The usual hitch would mean a lot of repetitive tight bends and is thus a no go. Various solutions for this problem are invented. For example umbrella shaped bobbins, top hooks, side hooks, butterfly clamps (on the left) and mounted sewing machine bobbins like fly fish tying tools and wire pencils.

My favourite solution to tie-off
My favourite design is by Rosemary Shepherd. A variant was spotted in Mirecourt in 2010. My personal variant is shown and discussed below.

Two saw cuts on can be handy when you mistook the winding direction: just turn the bobbin upside down. You could also put two types of wire on a single bobbin for temporal additional storage. There is however a draw back: more cuts where threads can sneak into while they shouldn’t.

Start the saw cut perpendicular as shown above, finish the saw cut with a smooth angle as shown below. The wire thus exits the bobbin with a smooth curve and thus has less chance to weaken due to repetitive movements.

For wire with a diameter of 0.1 mm or more, the finishing of the wood is not very important. For the 0.06 diameter used in my first post, it appeared a smooth finishing is important.

Dragonfly of Ulrike’s “Maikäfer, flieg”

January 9, 2011 at 3:43 pm | Posted in English | Leave a comment
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dragonflyThe header image of this blog is a fragment of my wire interpretation of Ulrike Löhr’s “Königslibelle” (dragonfly) from her booklet “Maikäfer, flieg”. I did it last summer with wire having a diameter of 0.1 mm (38 gauge) each. The wing length became about 25 cm / 10″.

I worked with doubled wire as I knew from experience that saves a lot of breaking without having to enlarge the pricking significantly. However, Ulrike designed the veins  in the wings as Venetian plaits (1, 2). That appeared to be virtually  impossible. The straight wires inside the plait tend to bend a little which each movement. As this bending occurs frequently at almost the same spot, metal fatigue causes the wire to break. So I kept distance while weaving, but thus the plaits lost their special effect.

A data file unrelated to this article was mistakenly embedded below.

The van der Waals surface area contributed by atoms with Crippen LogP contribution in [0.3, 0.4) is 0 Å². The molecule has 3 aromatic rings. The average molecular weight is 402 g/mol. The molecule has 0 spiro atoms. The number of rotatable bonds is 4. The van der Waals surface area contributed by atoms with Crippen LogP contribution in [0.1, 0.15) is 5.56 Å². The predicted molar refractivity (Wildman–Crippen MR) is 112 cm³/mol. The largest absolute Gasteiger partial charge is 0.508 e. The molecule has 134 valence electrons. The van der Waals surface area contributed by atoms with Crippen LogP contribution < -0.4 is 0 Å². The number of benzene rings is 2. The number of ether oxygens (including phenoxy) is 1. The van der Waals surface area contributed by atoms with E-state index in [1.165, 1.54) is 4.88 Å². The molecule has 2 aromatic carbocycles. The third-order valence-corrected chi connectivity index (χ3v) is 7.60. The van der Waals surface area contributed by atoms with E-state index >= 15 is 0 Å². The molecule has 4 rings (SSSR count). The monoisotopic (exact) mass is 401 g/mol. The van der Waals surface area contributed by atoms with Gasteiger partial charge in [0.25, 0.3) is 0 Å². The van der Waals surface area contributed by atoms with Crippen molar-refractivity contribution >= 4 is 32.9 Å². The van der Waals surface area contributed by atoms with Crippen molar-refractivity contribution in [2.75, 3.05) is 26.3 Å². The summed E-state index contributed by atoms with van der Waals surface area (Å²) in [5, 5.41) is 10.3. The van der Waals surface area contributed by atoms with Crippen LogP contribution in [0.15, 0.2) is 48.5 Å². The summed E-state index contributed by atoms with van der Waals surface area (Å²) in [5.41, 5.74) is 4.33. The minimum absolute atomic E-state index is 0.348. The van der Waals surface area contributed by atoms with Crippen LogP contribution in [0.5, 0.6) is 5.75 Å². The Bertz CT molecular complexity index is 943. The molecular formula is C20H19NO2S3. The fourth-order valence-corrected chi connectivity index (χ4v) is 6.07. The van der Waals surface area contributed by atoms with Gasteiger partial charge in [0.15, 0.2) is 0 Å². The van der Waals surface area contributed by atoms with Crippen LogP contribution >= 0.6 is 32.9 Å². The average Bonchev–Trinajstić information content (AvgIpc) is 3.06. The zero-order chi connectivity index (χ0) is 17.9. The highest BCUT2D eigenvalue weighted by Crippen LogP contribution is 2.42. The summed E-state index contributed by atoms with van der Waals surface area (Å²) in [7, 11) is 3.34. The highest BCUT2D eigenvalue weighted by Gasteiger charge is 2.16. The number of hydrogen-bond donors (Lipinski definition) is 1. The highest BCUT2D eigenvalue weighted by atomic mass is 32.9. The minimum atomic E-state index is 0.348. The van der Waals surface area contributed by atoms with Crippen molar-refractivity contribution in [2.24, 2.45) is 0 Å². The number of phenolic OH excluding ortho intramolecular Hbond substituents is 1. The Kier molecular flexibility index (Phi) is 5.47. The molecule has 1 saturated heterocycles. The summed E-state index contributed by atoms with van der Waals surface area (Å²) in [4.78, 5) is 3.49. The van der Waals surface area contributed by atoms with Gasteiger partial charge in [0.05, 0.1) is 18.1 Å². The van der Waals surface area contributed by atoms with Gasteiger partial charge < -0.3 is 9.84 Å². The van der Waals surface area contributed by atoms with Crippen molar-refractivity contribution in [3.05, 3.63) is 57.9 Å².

The breaking occurred also with the big tallies, but here I could work around the problem by weaving the runner around support pins put almost flat into my pillow. With so little wire inside the weaver, I’m afraid the tallies are very fragile. Nevertheless they still survive though the wing is lying and moved around carelesly.

I consider to (let) make a body of ceramics or glass for a garden sculpture, but the wings failed to carry their own weight. Some day I have to retry again with a thicker wire as gimp on the circumference an within the Venetian plaits.

During the period of this experiment, I happened to capture a real dragonfly which adorns this page.

Wire lace with insect pins

December 28, 2010 at 8:46 pm | Posted in English | 3 Comments
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necklace clasp part with five droplets Via inheritance (with a warm hand) I received a clasp part of a coral necklace. I don’t like the idea to wear it like my mother used to do, so I did not know what to do with it for a long time. Recently I discovered copper wire of 0.06 mm (42 gauge) thin. Originally meant to wind spools for microphones. The images show an attempt created with doubled wire and wild ground.

Wild ground means: one by one a single and double half stitch with just an insect pin to support the edge. To create the eyelet I ended with four pairs: a cloth stitch with pairs as threads, two plaits and where they meet again a cloth stitch with pairs as threads. On the way back, sew the plaits halfway around the first plaits.